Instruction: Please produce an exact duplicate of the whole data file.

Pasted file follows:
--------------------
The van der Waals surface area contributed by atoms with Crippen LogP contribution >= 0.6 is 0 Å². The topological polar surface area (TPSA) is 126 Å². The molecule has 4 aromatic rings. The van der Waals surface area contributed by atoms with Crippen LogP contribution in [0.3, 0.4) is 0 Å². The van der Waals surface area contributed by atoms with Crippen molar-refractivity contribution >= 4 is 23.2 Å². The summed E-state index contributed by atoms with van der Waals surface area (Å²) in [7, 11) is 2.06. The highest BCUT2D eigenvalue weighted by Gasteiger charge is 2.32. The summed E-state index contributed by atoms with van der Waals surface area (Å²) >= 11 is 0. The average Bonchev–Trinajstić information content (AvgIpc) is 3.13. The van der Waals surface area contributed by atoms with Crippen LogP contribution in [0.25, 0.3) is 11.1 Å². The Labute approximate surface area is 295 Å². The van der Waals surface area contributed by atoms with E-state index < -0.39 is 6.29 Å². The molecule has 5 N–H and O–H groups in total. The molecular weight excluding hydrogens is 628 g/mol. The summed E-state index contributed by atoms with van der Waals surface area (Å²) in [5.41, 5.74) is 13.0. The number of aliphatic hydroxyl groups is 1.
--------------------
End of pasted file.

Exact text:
The van der Waals surface area contributed by atoms with Crippen LogP contribution >= 0.6 is 0 Å². The topological polar surface area (TPSA) is 126 Å². The molecule has 4 aromatic rings. The van der Waals surface area contributed by atoms with Crippen LogP contribution in [0.3, 0.4) is 0 Å². The van der Waals surface area contributed by atoms with Crippen molar-refractivity contribution >= 4 is 23.2 Å². The summed E-state index contributed by atoms with van der Waals surface area (Å²) in [7, 11) is 2.06. The highest BCUT2D eigenvalue weighted by Gasteiger charge is 2.32. The summed E-state index contributed by atoms with van der Waals surface area (Å²) >= 11 is 0. The average Bonchev–Trinajstić information content (AvgIpc) is 3.13. The van der Waals surface area contributed by atoms with Crippen LogP contribution in [0.25, 0.3) is 11.1 Å². The Labute approximate surface area is 295 Å². The van der Waals surface area contributed by atoms with E-state index < -0.39 is 6.29 Å². The molecule has 5 N–H and O–H groups in total. The molecular weight excluding hydrogens is 628 g/mol. The summed E-state index contributed by atoms with van der Waals surface area (Å²) in [5.41, 5.74) is 13.0. The number of aliphatic hydroxyl groups is 1.